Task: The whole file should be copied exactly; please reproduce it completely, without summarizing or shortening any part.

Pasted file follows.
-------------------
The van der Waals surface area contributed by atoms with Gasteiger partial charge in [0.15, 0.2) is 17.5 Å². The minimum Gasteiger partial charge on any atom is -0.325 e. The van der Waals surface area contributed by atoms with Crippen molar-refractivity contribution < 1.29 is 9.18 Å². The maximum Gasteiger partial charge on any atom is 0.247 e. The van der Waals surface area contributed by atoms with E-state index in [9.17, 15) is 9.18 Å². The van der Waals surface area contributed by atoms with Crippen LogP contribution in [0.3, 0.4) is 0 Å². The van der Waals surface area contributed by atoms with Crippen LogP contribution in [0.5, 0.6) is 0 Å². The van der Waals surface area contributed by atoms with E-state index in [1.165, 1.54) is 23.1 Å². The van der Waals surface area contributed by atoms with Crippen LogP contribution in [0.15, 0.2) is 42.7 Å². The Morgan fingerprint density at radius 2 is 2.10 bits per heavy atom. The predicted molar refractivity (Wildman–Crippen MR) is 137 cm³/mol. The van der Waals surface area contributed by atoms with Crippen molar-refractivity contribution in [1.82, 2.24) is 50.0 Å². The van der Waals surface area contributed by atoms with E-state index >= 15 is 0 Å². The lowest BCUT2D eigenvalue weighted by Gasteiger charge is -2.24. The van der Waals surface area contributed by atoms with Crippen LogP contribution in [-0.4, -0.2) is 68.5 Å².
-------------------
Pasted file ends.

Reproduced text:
The van der Waals surface area contributed by atoms with Gasteiger partial charge in [0.15, 0.2) is 17.5 Å². The minimum Gasteiger partial charge on any atom is -0.325 e. The van der Waals surface area contributed by atoms with Crippen molar-refractivity contribution < 1.29 is 9.18 Å². The maximum Gasteiger partial charge on any atom is 0.247 e. The van der Waals surface area contributed by atoms with E-state index in [9.17, 15) is 9.18 Å². The van der Waals surface area contributed by atoms with Crippen LogP contribution in [0.3, 0.4) is 0 Å². The van der Waals surface area contributed by atoms with Crippen LogP contribution in [0.5, 0.6) is 0 Å². The van der Waals surface area contributed by atoms with E-state index in [1.165, 1.54) is 23.1 Å². The van der Waals surface area contributed by atoms with Crippen LogP contribution in [0.15, 0.2) is 42.7 Å². The Morgan fingerprint density at radius 2 is 2.10 bits per heavy atom. The predicted molar refractivity (Wildman–Crippen MR) is 137 cm³/mol. The van der Waals surface area contributed by atoms with Crippen molar-refractivity contribution in [1.82, 2.24) is 50.0 Å². The van der Waals surface area contributed by atoms with E-state index >= 15 is 0 Å². The lowest BCUT2D eigenvalue weighted by Gasteiger charge is -2.24. The van der Waals surface area contributed by atoms with Crippen LogP contribution in [-0.4, -0.2) is 68.5 Å².